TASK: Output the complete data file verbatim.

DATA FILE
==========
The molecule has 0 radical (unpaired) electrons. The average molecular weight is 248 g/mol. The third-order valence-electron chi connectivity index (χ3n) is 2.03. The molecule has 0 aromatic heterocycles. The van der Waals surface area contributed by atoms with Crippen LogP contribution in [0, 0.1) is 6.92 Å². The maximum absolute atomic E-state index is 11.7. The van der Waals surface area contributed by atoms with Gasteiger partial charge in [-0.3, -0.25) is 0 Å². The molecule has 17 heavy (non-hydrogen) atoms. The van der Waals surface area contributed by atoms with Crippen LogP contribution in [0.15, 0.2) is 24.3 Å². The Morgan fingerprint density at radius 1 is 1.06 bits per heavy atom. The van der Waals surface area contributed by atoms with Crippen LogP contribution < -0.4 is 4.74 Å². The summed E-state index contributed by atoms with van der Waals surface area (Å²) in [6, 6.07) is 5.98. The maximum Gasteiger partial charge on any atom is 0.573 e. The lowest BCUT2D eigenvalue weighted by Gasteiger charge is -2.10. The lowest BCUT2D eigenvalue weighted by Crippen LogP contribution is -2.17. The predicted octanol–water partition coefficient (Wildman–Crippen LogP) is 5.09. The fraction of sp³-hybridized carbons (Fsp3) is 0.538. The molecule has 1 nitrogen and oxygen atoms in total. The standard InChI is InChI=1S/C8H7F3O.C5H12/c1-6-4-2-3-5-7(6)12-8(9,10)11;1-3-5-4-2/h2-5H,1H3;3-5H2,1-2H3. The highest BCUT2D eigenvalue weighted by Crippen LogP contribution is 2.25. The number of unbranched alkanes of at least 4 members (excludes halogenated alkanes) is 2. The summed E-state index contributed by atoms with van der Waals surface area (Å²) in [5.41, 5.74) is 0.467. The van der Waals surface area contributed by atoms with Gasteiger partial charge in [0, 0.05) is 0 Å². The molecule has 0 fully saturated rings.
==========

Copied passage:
The molecule has 0 radical (unpaired) electrons. The average molecular weight is 248 g/mol. The third-order valence-electron chi connectivity index (χ3n) is 2.03. The molecule has 0 aromatic heterocycles. The van der Waals surface area contributed by atoms with Crippen LogP contribution in [0, 0.1) is 6.92 Å². The maximum absolute atomic E-state index is 11.7. The van der Waals surface area contributed by atoms with Gasteiger partial charge in [-0.3, -0.25) is 0 Å². The molecule has 17 heavy (non-hydrogen) atoms. The van der Waals surface area contributed by atoms with Crippen LogP contribution in [0.15, 0.2) is 24.3 Å². The Morgan fingerprint density at radius 1 is 1.06 bits per heavy atom. The van der Waals surface area contributed by atoms with Crippen LogP contribution < -0.4 is 4.74 Å². The summed E-state index contributed by atoms with van der Waals surface area (Å²) in [6, 6.07) is 5.98. The maximum Gasteiger partial charge on any atom is 0.573 e. The lowest BCUT2D eigenvalue weighted by Gasteiger charge is -2.10. The lowest BCUT2D eigenvalue weighted by Crippen LogP contribution is -2.17. The predicted octanol–water partition coefficient (Wildman–Crippen LogP) is 5.09. The fraction of sp³-hybridized carbons (Fsp3) is 0.538. The molecule has 1 nitrogen and oxygen atoms in total. The standard InChI is InChI=1S/C8H7F3O.C5H12/c1-6-4-2-3-5-7(6)12-8(9,10)11;1-3-5-4-2/h2-5H,1H3;3-5H2,1-2H3. The highest BCUT2D eigenvalue weighted by Crippen LogP contribution is 2.25. The number of unbranched alkanes of at least 4 members (excludes halogenated alkanes) is 2. The summed E-state index contributed by atoms with van der Waals surface area (Å²) in [5.41, 5.74) is 0.467. The van der Waals surface area contributed by atoms with Gasteiger partial charge in [0, 0.05) is 0 Å². The molecule has 0 fully saturated rings.